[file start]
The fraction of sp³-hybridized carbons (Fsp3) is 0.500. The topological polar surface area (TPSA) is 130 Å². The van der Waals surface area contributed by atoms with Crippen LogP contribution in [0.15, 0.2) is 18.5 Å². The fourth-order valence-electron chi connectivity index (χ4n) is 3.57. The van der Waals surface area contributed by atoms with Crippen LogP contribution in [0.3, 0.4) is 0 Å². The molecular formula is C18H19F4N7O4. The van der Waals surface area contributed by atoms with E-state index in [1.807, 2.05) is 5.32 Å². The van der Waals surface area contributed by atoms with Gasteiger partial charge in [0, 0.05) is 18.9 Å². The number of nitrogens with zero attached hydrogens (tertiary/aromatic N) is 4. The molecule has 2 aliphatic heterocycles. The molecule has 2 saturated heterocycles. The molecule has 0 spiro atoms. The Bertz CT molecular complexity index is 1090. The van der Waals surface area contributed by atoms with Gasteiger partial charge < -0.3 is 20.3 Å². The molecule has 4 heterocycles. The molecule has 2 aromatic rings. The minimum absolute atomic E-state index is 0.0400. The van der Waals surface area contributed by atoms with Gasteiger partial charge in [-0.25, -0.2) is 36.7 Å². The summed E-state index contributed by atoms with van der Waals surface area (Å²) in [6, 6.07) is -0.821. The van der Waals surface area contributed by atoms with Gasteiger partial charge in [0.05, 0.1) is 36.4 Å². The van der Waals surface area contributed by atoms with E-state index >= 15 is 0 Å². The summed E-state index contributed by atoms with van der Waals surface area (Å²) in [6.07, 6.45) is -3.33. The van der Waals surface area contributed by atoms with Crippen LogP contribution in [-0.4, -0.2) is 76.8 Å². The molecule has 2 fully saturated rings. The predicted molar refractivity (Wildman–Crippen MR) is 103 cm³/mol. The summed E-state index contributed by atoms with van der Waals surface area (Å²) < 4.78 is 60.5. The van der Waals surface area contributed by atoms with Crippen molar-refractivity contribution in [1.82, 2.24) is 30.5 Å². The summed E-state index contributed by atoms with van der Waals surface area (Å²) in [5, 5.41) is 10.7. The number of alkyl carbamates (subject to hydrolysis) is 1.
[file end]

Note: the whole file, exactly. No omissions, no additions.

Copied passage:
The fraction of sp³-hybridized carbons (Fsp3) is 0.500. The topological polar surface area (TPSA) is 130 Å². The van der Waals surface area contributed by atoms with Crippen LogP contribution in [0.15, 0.2) is 18.5 Å². The fourth-order valence-electron chi connectivity index (χ4n) is 3.57. The van der Waals surface area contributed by atoms with Crippen LogP contribution in [0.3, 0.4) is 0 Å². The molecular formula is C18H19F4N7O4. The van der Waals surface area contributed by atoms with E-state index in [1.807, 2.05) is 5.32 Å². The van der Waals surface area contributed by atoms with Gasteiger partial charge in [0, 0.05) is 18.9 Å². The number of nitrogens with zero attached hydrogens (tertiary/aromatic N) is 4. The molecule has 2 aliphatic heterocycles. The molecule has 2 saturated heterocycles. The molecule has 0 spiro atoms. The Bertz CT molecular complexity index is 1090. The van der Waals surface area contributed by atoms with Gasteiger partial charge < -0.3 is 20.3 Å². The molecule has 4 heterocycles. The molecule has 2 aromatic rings. The minimum absolute atomic E-state index is 0.0400. The van der Waals surface area contributed by atoms with Gasteiger partial charge in [-0.25, -0.2) is 36.7 Å². The summed E-state index contributed by atoms with van der Waals surface area (Å²) in [6, 6.07) is -0.821. The van der Waals surface area contributed by atoms with Gasteiger partial charge in [0.05, 0.1) is 36.4 Å². The van der Waals surface area contributed by atoms with E-state index >= 15 is 0 Å². The summed E-state index contributed by atoms with van der Waals surface area (Å²) in [6.07, 6.45) is -3.33. The van der Waals surface area contributed by atoms with Crippen LogP contribution in [-0.4, -0.2) is 76.8 Å². The molecule has 2 fully saturated rings. The predicted molar refractivity (Wildman–Crippen MR) is 103 cm³/mol. The summed E-state index contributed by atoms with van der Waals surface area (Å²) < 4.78 is 60.5. The van der Waals surface area contributed by atoms with Crippen molar-refractivity contribution in [1.82, 2.24) is 30.5 Å². The summed E-state index contributed by atoms with van der Waals surface area (Å²) in [5, 5.41) is 10.7. The number of alkyl carbamates (subject to hydrolysis) is 1.